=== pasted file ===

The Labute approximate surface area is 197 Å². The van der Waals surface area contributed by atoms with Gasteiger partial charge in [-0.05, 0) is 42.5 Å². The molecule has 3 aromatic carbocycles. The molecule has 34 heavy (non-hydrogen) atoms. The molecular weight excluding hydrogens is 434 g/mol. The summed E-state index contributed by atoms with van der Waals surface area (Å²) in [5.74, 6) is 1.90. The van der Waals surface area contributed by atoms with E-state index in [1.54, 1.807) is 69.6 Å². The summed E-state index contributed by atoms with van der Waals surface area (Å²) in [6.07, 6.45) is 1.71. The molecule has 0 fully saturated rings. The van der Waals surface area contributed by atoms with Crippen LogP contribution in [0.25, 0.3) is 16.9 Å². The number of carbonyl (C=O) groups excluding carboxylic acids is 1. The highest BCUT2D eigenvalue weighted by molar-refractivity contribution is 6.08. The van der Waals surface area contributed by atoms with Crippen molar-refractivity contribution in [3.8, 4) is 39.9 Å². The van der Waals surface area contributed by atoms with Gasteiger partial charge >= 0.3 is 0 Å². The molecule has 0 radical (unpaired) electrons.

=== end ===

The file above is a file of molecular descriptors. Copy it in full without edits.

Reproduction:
The Labute approximate surface area is 197 Å². The van der Waals surface area contributed by atoms with Gasteiger partial charge in [-0.05, 0) is 42.5 Å². The molecule has 3 aromatic carbocycles. The molecule has 34 heavy (non-hydrogen) atoms. The molecular weight excluding hydrogens is 434 g/mol. The summed E-state index contributed by atoms with van der Waals surface area (Å²) in [5.74, 6) is 1.90. The van der Waals surface area contributed by atoms with E-state index in [1.54, 1.807) is 69.6 Å². The summed E-state index contributed by atoms with van der Waals surface area (Å²) in [6.07, 6.45) is 1.71. The molecule has 0 fully saturated rings. The van der Waals surface area contributed by atoms with Crippen LogP contribution in [0.25, 0.3) is 16.9 Å². The number of carbonyl (C=O) groups excluding carboxylic acids is 1. The highest BCUT2D eigenvalue weighted by molar-refractivity contribution is 6.08. The van der Waals surface area contributed by atoms with Crippen molar-refractivity contribution in [3.8, 4) is 39.9 Å². The van der Waals surface area contributed by atoms with Gasteiger partial charge >= 0.3 is 0 Å². The molecule has 0 radical (unpaired) electrons.